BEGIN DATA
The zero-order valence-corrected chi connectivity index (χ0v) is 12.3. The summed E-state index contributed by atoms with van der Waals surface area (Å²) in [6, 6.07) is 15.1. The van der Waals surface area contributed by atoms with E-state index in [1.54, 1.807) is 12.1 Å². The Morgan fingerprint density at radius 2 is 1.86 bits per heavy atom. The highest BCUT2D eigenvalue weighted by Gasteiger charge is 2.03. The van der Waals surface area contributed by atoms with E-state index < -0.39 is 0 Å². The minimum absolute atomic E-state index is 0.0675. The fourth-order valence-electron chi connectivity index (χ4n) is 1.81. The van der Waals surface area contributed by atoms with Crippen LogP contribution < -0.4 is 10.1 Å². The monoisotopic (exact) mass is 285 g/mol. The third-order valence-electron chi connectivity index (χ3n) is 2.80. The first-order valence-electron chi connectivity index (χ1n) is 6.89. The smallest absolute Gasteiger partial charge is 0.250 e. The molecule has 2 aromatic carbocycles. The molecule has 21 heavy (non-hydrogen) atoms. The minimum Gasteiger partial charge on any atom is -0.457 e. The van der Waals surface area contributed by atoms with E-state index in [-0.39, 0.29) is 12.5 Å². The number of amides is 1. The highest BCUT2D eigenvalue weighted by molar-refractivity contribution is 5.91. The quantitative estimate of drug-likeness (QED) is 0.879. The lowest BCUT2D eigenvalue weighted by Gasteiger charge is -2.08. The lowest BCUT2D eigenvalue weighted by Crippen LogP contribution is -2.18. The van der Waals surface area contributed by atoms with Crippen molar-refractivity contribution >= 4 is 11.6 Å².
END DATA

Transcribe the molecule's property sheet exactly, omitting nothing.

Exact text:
The zero-order valence-corrected chi connectivity index (χ0v) is 12.3. The summed E-state index contributed by atoms with van der Waals surface area (Å²) in [6, 6.07) is 15.1. The van der Waals surface area contributed by atoms with E-state index in [1.54, 1.807) is 12.1 Å². The Morgan fingerprint density at radius 2 is 1.86 bits per heavy atom. The highest BCUT2D eigenvalue weighted by Gasteiger charge is 2.03. The van der Waals surface area contributed by atoms with E-state index < -0.39 is 0 Å². The minimum absolute atomic E-state index is 0.0675. The fourth-order valence-electron chi connectivity index (χ4n) is 1.81. The van der Waals surface area contributed by atoms with Crippen LogP contribution < -0.4 is 10.1 Å². The monoisotopic (exact) mass is 285 g/mol. The third-order valence-electron chi connectivity index (χ3n) is 2.80. The first-order valence-electron chi connectivity index (χ1n) is 6.89. The smallest absolute Gasteiger partial charge is 0.250 e. The molecule has 2 aromatic carbocycles. The molecule has 21 heavy (non-hydrogen) atoms. The minimum Gasteiger partial charge on any atom is -0.457 e. The van der Waals surface area contributed by atoms with E-state index in [-0.39, 0.29) is 12.5 Å². The number of amides is 1. The highest BCUT2D eigenvalue weighted by molar-refractivity contribution is 5.91. The quantitative estimate of drug-likeness (QED) is 0.879. The lowest BCUT2D eigenvalue weighted by Gasteiger charge is -2.08. The lowest BCUT2D eigenvalue weighted by Crippen LogP contribution is -2.18. The van der Waals surface area contributed by atoms with Crippen molar-refractivity contribution >= 4 is 11.6 Å².